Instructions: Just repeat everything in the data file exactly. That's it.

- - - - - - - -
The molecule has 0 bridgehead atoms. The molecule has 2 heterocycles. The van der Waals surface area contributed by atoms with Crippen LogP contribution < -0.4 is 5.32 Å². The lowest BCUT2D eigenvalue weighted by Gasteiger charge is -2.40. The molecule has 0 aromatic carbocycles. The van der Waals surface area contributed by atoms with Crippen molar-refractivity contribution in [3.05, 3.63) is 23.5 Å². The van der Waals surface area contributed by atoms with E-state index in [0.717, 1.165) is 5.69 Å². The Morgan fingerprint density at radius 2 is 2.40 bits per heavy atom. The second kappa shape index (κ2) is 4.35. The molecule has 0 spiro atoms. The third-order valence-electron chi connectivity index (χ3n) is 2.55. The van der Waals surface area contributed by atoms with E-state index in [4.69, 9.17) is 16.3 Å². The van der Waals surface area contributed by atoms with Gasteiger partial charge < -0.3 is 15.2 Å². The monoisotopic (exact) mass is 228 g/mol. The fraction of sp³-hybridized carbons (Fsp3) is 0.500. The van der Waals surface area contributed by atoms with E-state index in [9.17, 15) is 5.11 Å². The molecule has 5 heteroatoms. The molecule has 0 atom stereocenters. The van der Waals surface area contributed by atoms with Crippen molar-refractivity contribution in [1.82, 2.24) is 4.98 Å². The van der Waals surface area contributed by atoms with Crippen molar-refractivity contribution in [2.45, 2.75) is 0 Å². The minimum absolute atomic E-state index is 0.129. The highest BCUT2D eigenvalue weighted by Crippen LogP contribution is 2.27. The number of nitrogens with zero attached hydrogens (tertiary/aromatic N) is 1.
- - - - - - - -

The molecule has 0 bridgehead atoms. The molecule has 2 heterocycles. The van der Waals surface area contributed by atoms with Crippen LogP contribution < -0.4 is 5.32 Å². The lowest BCUT2D eigenvalue weighted by Gasteiger charge is -2.40. The molecule has 0 aromatic carbocycles. The van der Waals surface area contributed by atoms with Crippen molar-refractivity contribution in [3.05, 3.63) is 23.5 Å². The van der Waals surface area contributed by atoms with E-state index in [0.717, 1.165) is 5.69 Å². The Morgan fingerprint density at radius 2 is 2.40 bits per heavy atom. The second kappa shape index (κ2) is 4.35. The molecule has 0 spiro atoms. The third-order valence-electron chi connectivity index (χ3n) is 2.55. The van der Waals surface area contributed by atoms with E-state index in [4.69, 9.17) is 16.3 Å². The van der Waals surface area contributed by atoms with Gasteiger partial charge < -0.3 is 15.2 Å². The monoisotopic (exact) mass is 228 g/mol. The fraction of sp³-hybridized carbons (Fsp3) is 0.500. The van der Waals surface area contributed by atoms with E-state index in [9.17, 15) is 5.11 Å². The molecule has 5 heteroatoms. The molecule has 0 atom stereocenters. The van der Waals surface area contributed by atoms with Crippen molar-refractivity contribution in [1.82, 2.24) is 4.98 Å². The van der Waals surface area contributed by atoms with Crippen molar-refractivity contribution in [2.45, 2.75) is 0 Å². The minimum absolute atomic E-state index is 0.129. The highest BCUT2D eigenvalue weighted by Crippen LogP contribution is 2.27. The number of nitrogens with zero attached hydrogens (tertiary/aromatic N) is 1.